“You talked to Ronnie,” I accused, suddenly more angry than before. “The two of you went behind my back and made my decisions for me. I can’t believe either of you think you have the right to do that. And you, especially you, you don’t even like Ronnie!”

Dad was affronted. “I like him when he’s looking out for you and not running off like a child to the other side of the world, Atticus. He came home to be a man, and I respect that he’s looking out for you.”

“He was’t looking out for me during the four months he disappeared off the face of the planet, Brett,” I bit out angrily, “and I definitely don’t need the two of you going behind my back. I’m an adult and I get to decide what I do and when I do it.”

“Atticus, please,” he sighed, pinching the bridge of his nose under his glasses. “It’s safer for everyone if you just do what you’re told this one time. Ronnie and I are simply trying to make sure that you stay safe.”

“You don’t like Ronnie,” I repeated, enunciating each word like it might actually remind him of how true of words they were. “You can’t tell me to move on without him and then let him waltz right back in and take over my life, Dad. It doesn’t work like that.”

“I don’t want you with him,” Brett answered, almost appalled that I would suggest that he changed his loyalties that drastically. “I just would rather have someone here taking care of you, and since he’s the one that got you in this position, he should be the one to do it. He has no right to be out there living his life while you’re here cleaning up after both of your mistakes.”

“I don’t need him to take care of me,” I said, feeling like I’d already repeated that statement multiple times, “and I’m pissed at you right now, so don’t try to change the subject.”

“You’ve been pissed at everyone the whole pregnancy, Att,” Dad answered, smiling. “So really that doesn’t make much difference in my life.” He stepped around me and went back to his desk, and to his wife, who’d been sitting quietly the whole time, laptop on her knees.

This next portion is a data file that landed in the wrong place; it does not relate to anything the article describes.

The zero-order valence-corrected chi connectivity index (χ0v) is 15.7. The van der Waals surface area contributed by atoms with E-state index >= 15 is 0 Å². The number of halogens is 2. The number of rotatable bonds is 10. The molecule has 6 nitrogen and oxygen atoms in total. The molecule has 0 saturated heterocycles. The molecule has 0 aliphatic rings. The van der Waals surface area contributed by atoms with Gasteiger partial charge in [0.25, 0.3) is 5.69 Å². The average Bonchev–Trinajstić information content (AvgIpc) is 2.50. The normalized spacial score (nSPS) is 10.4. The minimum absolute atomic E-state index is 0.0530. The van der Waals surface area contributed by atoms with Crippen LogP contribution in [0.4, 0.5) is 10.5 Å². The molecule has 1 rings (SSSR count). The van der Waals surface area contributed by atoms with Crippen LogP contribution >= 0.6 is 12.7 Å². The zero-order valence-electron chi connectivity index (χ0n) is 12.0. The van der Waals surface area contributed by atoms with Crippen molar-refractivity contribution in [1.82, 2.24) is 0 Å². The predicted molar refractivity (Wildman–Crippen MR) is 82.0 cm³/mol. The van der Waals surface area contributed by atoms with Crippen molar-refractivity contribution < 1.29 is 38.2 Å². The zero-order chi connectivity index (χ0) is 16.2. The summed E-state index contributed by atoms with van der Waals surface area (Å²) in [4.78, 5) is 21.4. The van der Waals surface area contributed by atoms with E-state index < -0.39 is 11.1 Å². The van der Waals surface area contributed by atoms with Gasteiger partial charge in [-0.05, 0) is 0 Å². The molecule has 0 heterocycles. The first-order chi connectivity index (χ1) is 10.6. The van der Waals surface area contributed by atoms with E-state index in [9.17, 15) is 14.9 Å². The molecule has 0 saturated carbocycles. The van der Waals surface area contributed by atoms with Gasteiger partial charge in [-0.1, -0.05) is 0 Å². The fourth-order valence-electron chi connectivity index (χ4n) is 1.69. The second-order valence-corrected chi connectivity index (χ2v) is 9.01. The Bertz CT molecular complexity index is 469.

She looked up when I walked over. “We heard that you invited Ronnie to the appointment tonight,” she said, dark eyes shinning as she considered the outcome. “Does that mean we’re going to find out the sex of the baby?”

“I haven’t decided yet,” I answered honestly, sitting down in the seat opposite her. “I want to know, but I don’t know if I want everyone else to know right away.”

Gina nodded. “You could always wait until the baby shower to tell everyone. Then everyone would all be together and you would only have to make one announcement.”

I smiled, remembering the announcement that she and my father made a few months ago concerning my then, unborn, sister Holland. I’d helped plan the baby shower and it had been quite the success. It was also the night that I announced I was officially adopting Arch, and my father welcomed him into the family.

“Who’s planning your shower?” Gina questioned, grinning conspiratorially.

“I haven’t decided if I’m going to have one yet,” I told her, leaning back against the cushioned chair. My father was back at his desk, rifling through a group of papers.

“Of course you’re going to have one,” Gina countered. “I’ll throw you one myself if it comes down to it. I just figured that one of your friends might already have one in the works.”

“I’m not sure,” I answered honestly. But it wasn’t unlikely that Heather or Jadeen had one thought out the minute they found out I was really pregnant. “I’ll ask around and get back to you,” I told Gina.

She grinned. “I’ll do a little asking of my own as well.”

The clock on the wall caught my attention and I climbed up from the chair. My father glanced at me and I shot him a look with the same brown eyes. “I don’t forgive you,” I told him, sliding my bag over my shoulder, “and I’m not going to sit around for three months and do nothing while you and Ronnie control everything. So talk to Bruce and get me back into the rotation, Dad.”

He stood up. “I’ll see what I can do.”

I knew it was an empty promise because Brett had the authority to do almost anything he wanted at Epitaph and his words came with no absolutes. I grabbed for my keys out of my bag and yanked the door open.